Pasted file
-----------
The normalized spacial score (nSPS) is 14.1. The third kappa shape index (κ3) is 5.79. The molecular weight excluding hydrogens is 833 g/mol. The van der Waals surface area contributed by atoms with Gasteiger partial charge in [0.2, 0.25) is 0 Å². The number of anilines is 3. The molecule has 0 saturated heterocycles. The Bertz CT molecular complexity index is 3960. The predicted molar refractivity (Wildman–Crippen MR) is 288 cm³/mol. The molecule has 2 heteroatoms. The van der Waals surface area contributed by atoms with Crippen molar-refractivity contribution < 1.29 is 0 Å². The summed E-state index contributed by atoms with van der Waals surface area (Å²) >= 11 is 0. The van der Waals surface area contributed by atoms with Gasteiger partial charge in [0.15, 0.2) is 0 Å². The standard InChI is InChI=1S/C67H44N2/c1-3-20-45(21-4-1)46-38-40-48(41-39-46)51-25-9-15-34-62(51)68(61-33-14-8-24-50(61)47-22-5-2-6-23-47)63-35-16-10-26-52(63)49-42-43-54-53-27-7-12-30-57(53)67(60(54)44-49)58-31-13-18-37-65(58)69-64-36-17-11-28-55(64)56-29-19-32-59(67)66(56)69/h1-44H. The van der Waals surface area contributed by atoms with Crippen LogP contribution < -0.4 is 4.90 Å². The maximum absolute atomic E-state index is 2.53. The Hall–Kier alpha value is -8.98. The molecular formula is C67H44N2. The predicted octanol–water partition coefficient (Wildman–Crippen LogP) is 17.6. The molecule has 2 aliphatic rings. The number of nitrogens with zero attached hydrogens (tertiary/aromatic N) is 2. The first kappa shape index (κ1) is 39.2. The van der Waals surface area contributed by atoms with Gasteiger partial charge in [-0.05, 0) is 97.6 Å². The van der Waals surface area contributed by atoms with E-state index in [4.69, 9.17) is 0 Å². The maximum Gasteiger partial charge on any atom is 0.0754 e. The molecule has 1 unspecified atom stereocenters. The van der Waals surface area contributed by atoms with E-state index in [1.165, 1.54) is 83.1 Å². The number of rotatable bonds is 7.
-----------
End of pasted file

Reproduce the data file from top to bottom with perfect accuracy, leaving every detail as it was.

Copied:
The normalized spacial score (nSPS) is 14.1. The third kappa shape index (κ3) is 5.79. The molecular weight excluding hydrogens is 833 g/mol. The van der Waals surface area contributed by atoms with Gasteiger partial charge in [0.2, 0.25) is 0 Å². The number of anilines is 3. The molecule has 0 saturated heterocycles. The Bertz CT molecular complexity index is 3960. The predicted molar refractivity (Wildman–Crippen MR) is 288 cm³/mol. The molecule has 2 heteroatoms. The van der Waals surface area contributed by atoms with Crippen molar-refractivity contribution < 1.29 is 0 Å². The summed E-state index contributed by atoms with van der Waals surface area (Å²) >= 11 is 0. The van der Waals surface area contributed by atoms with Gasteiger partial charge in [0.15, 0.2) is 0 Å². The standard InChI is InChI=1S/C67H44N2/c1-3-20-45(21-4-1)46-38-40-48(41-39-46)51-25-9-15-34-62(51)68(61-33-14-8-24-50(61)47-22-5-2-6-23-47)63-35-16-10-26-52(63)49-42-43-54-53-27-7-12-30-57(53)67(60(54)44-49)58-31-13-18-37-65(58)69-64-36-17-11-28-55(64)56-29-19-32-59(67)66(56)69/h1-44H. The van der Waals surface area contributed by atoms with Crippen LogP contribution < -0.4 is 4.90 Å². The maximum absolute atomic E-state index is 2.53. The Hall–Kier alpha value is -8.98. The molecular formula is C67H44N2. The predicted octanol–water partition coefficient (Wildman–Crippen LogP) is 17.6. The molecule has 2 aliphatic rings. The number of nitrogens with zero attached hydrogens (tertiary/aromatic N) is 2. The first kappa shape index (κ1) is 39.2. The van der Waals surface area contributed by atoms with Gasteiger partial charge in [-0.05, 0) is 97.6 Å². The van der Waals surface area contributed by atoms with E-state index in [4.69, 9.17) is 0 Å². The maximum Gasteiger partial charge on any atom is 0.0754 e. The molecule has 1 unspecified atom stereocenters. The van der Waals surface area contributed by atoms with E-state index in [1.165, 1.54) is 83.1 Å². The number of rotatable bonds is 7.